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Using a CPAP Humidifier

Using a CPAP Humidifier Using a CPAP Humidifier

If you have recently been diagnosed with obstructive sleep apnoea (OSA), the chances are high that you have been equipped with a continuous positive airway pressure machine. The CPAP machine will help to increase the level of air pressure delivered to your mouth and nose.

While these units are excellent at keeping your airways open and unobstructed during the overnight hours, some users may find them slightly uncomfortable in the beginning; this is particularly the case if you are prone to developing a dry mouth or throat.

A Humidifier Can Help with Comfort

You will be happy to learn that using a humidifier can provide relief. Still, we strongly suggest that for awhile, you try the CPAP machine -- and more importantly the CPAP mask -- before purchasing a humidifier. Therefore, it is wise to address some basic questions, such as:

How does this type of apparatus function?

  • What are its primary benefits?
  • Will you always need to use this attachment?
  • Are there any possible side effects to watch out for?

While it is always important to consult with a sleep specialist if you have any concerns, answering the questions above will provide you with an additional level of clarity and insight. So, let's begin. 

A Quick Look at Why Humidity is Important

As we have noted, the primary intention of a CPAP machine is to enable your airways to remain open while asleep. This is why your face mask must stay in place during the overnight hours. However, some users will inadvertently remove this apparatus. One of the reasons behind such an unconscious habit involves the level of moisture in the air.

As we all know, breathing in dry air for extended periods can irritate the mouth, nose and throat. Some individuals experience the very same sensations while sleeping. Many modern units have a built-in feature which allows them to adjust the humidity if desired. 

Those who regularly breathe through their mouth can be more prone to such a condition. This may also occur if you happen to be suffering from seasonal allergies or a nasal obstruction (such as a deviated septum or blocked sinuses). 

So, it becomes clear why adding a bit of moisture to pressurised air can produce viable results within a short period of time. 

The Main Advantages of Using Humidified Air

The primary benefit of this approach involves the ability to remain comfortable while at rest. You are also less likely to awake with a sore or irritated throat. 

In the same respect, those who can obtain humidified air are not as prone to removing the mask as they sleep. There can even be times when arid air can cause other conditions such as nosebleeds or oral health issues due to dry mouth. 

Even if you do not remove the mask entirely, simply adjusting it due to discomfort can lead to an imperfect seal around its periphery. Once again, this causes the airflow to drop, and the effectiveness of the therapy. A humidifier can help to alleviate all these issues. 

What About Travelling?

Those who regularly travel for work or leisure are often curious to know if this device can be easily transported. In some cases, it is built directly into the continuous positive airway pressure machine. It can, therefore, be activated and deactivated whenever necessary. 

However, other configurations will allow the humidifying portion to be detached and stored separately. This may be a wise option if you are concerned about a limited amount of space (such if you happen to be flying in coach class). It is a good idea to speak with your doctor or sleep specialist to appreciate the options and alternatives that may be available.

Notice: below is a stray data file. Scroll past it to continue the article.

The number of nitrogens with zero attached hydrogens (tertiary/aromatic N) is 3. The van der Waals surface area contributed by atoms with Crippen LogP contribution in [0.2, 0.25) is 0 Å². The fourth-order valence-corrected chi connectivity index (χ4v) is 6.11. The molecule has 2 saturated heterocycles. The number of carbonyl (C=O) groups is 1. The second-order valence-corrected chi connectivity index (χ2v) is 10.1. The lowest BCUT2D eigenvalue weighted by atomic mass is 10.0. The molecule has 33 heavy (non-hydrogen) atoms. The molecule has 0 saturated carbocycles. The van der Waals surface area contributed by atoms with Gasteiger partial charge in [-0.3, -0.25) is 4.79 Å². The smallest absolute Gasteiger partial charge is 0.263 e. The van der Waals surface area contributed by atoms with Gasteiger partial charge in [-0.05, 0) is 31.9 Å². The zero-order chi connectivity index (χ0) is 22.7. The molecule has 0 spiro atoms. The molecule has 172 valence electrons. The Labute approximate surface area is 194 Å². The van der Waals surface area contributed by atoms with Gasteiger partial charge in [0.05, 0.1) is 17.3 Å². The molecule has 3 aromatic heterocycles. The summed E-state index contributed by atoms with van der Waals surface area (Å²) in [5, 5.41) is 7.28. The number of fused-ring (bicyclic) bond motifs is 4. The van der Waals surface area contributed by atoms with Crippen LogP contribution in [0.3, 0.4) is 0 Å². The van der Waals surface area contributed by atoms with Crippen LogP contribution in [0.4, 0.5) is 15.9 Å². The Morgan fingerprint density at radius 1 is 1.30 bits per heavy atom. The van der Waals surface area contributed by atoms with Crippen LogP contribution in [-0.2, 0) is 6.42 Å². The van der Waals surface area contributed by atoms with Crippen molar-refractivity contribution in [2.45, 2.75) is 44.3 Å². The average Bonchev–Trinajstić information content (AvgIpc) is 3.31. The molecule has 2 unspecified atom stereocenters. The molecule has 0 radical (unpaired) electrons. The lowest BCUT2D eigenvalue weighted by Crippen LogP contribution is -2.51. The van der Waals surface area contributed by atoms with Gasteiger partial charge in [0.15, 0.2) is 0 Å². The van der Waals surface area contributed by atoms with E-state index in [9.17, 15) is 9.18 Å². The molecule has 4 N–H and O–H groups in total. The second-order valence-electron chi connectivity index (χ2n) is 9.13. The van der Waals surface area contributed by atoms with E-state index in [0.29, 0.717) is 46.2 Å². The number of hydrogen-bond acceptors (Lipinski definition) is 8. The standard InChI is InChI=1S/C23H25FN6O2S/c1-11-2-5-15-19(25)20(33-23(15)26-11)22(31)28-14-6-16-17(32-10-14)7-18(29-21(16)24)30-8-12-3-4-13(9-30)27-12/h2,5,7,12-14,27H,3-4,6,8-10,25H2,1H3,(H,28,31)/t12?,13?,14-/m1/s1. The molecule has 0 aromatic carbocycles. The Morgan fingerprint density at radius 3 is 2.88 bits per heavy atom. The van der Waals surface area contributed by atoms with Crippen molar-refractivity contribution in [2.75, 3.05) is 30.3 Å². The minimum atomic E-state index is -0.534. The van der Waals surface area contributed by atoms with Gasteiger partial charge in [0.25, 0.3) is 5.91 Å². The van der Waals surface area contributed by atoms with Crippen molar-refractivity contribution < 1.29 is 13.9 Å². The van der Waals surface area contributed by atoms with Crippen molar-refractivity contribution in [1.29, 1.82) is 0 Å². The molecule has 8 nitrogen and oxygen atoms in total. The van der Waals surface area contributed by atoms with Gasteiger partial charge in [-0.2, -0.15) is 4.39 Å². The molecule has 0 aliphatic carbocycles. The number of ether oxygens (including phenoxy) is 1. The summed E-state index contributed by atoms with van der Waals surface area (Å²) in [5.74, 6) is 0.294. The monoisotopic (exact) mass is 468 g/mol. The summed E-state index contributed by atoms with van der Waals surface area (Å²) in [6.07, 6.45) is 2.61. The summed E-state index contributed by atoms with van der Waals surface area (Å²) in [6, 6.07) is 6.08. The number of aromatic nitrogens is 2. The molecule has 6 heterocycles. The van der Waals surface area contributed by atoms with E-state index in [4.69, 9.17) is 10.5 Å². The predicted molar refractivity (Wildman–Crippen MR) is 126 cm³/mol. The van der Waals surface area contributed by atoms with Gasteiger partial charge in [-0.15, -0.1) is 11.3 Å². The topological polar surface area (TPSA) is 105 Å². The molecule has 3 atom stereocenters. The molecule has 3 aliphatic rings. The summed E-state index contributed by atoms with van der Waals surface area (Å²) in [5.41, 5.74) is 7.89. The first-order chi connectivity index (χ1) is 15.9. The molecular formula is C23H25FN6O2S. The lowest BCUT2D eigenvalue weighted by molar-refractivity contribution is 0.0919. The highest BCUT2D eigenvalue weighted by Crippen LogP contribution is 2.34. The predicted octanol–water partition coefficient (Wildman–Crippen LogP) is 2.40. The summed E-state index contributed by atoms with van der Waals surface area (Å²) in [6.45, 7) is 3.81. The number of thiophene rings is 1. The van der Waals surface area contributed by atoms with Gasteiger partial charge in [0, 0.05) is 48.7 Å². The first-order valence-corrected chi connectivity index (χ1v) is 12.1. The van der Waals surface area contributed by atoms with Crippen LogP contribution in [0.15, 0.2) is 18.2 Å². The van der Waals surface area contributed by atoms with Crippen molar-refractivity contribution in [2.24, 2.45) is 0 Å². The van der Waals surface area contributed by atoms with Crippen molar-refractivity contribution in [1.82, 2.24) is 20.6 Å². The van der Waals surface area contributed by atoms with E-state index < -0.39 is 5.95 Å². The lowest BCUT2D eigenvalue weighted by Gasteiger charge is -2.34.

Might it Be Necessary for the Future?

Some individuals can become acclimated to the device, and over time, they might no longer feel that it is necessary. For example, perhaps you relocate to an environment with a higher level of air moisture. 

You could also feel as if you can sleep without relying upon a higher level of water content in the air. In either of these cases, the machine itself can typically be adjusted.

Detachable humidifying systems can simply be removed from the blower. The tubing can, after that, be connected directly to the machine. New units may also contain a manual switch to deactivate the heating and moisture elements. These can usually be accessed via the settings menu (refer to the operating manual to learn more). 

A Quick Look at Potential Side Effects

There are two possible side effects which should be mentioned briefly:

  • Continued dryness within the mouth and throat.
  • A situation referred to as "rainout".

If you happen to experience prolonged levels of dryness even after this option is activated, the chances are that the humidity and temperature settings are not high enough. These can be manually adjusted in order to obtain the proper level of moisture-based off of your personal preferences. 

Rainout occurs when the warm air emanating from the machine cools down while flowing through the tube. This can lead to a build-up of condensation within the face mask. The best way to avoid this scenario is to use a heated tube and to adjust the level of moisture that the CPAP is producing. Once again, these simple adjustments will generally provide the desired results. 

We can now see that humidity plays an important role when treating obstructive sleep apnoea. Thankfully, many modern units will offer this as a standard option. If you have additional questions, it is always prudent to consult with a sleep specialist. There is no reason why a sound evening of rest should remain elusive.